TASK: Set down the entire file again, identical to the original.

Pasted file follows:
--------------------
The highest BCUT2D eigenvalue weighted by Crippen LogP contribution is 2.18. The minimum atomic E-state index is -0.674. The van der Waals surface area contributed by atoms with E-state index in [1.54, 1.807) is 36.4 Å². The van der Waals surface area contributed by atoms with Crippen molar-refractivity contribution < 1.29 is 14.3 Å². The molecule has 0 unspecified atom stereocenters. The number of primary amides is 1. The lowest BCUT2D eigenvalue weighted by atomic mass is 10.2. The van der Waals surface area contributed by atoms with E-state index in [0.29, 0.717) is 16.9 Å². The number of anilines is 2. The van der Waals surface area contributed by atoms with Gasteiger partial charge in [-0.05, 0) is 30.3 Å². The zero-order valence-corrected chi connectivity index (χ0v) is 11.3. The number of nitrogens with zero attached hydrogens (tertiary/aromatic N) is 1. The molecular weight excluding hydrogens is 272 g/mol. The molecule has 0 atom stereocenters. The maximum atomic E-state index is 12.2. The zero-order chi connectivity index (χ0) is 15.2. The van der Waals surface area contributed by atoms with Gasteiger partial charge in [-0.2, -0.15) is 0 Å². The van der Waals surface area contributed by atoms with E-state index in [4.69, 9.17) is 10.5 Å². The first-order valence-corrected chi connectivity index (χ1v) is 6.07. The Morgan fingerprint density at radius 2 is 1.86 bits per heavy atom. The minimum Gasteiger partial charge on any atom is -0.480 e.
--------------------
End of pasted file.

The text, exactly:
The highest BCUT2D eigenvalue weighted by Crippen LogP contribution is 2.18. The minimum atomic E-state index is -0.674. The van der Waals surface area contributed by atoms with E-state index in [1.54, 1.807) is 36.4 Å². The van der Waals surface area contributed by atoms with Crippen molar-refractivity contribution < 1.29 is 14.3 Å². The molecule has 0 unspecified atom stereocenters. The number of primary amides is 1. The lowest BCUT2D eigenvalue weighted by atomic mass is 10.2. The van der Waals surface area contributed by atoms with E-state index in [0.29, 0.717) is 16.9 Å². The number of anilines is 2. The van der Waals surface area contributed by atoms with Gasteiger partial charge in [-0.05, 0) is 30.3 Å². The zero-order valence-corrected chi connectivity index (χ0v) is 11.3. The number of nitrogens with zero attached hydrogens (tertiary/aromatic N) is 1. The molecular weight excluding hydrogens is 272 g/mol. The molecule has 0 atom stereocenters. The maximum atomic E-state index is 12.2. The zero-order chi connectivity index (χ0) is 15.2. The van der Waals surface area contributed by atoms with Gasteiger partial charge in [-0.2, -0.15) is 0 Å². The van der Waals surface area contributed by atoms with E-state index in [4.69, 9.17) is 10.5 Å². The first-order valence-corrected chi connectivity index (χ1v) is 6.07. The Morgan fingerprint density at radius 2 is 1.86 bits per heavy atom. The minimum Gasteiger partial charge on any atom is -0.480 e.